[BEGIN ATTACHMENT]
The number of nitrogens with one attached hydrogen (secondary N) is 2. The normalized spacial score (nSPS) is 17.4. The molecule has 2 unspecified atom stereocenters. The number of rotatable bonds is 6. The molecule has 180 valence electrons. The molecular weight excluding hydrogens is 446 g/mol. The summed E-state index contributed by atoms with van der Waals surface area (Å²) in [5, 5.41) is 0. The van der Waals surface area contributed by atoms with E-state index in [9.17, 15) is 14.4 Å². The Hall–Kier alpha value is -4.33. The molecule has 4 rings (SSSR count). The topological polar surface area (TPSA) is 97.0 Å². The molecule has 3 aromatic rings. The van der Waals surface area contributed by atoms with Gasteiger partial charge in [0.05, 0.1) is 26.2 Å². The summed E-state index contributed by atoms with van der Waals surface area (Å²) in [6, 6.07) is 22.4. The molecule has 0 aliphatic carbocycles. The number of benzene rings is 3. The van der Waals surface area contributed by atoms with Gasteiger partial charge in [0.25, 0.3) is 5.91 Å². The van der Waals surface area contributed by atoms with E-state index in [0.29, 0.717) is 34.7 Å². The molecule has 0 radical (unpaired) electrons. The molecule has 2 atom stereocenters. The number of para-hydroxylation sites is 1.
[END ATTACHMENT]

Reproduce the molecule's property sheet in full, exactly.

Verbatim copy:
The number of nitrogens with one attached hydrogen (secondary N) is 2. The normalized spacial score (nSPS) is 17.4. The molecule has 2 unspecified atom stereocenters. The number of rotatable bonds is 6. The molecule has 180 valence electrons. The molecular weight excluding hydrogens is 446 g/mol. The summed E-state index contributed by atoms with van der Waals surface area (Å²) in [5, 5.41) is 0. The van der Waals surface area contributed by atoms with E-state index in [9.17, 15) is 14.4 Å². The Hall–Kier alpha value is -4.33. The molecule has 4 rings (SSSR count). The topological polar surface area (TPSA) is 97.0 Å². The molecule has 3 aromatic rings. The van der Waals surface area contributed by atoms with Gasteiger partial charge in [0.05, 0.1) is 26.2 Å². The summed E-state index contributed by atoms with van der Waals surface area (Å²) in [6, 6.07) is 22.4. The molecule has 0 aliphatic carbocycles. The number of benzene rings is 3. The van der Waals surface area contributed by atoms with Gasteiger partial charge in [0.25, 0.3) is 5.91 Å². The van der Waals surface area contributed by atoms with E-state index in [0.29, 0.717) is 34.7 Å². The molecule has 0 radical (unpaired) electrons. The molecule has 2 atom stereocenters. The number of para-hydroxylation sites is 1.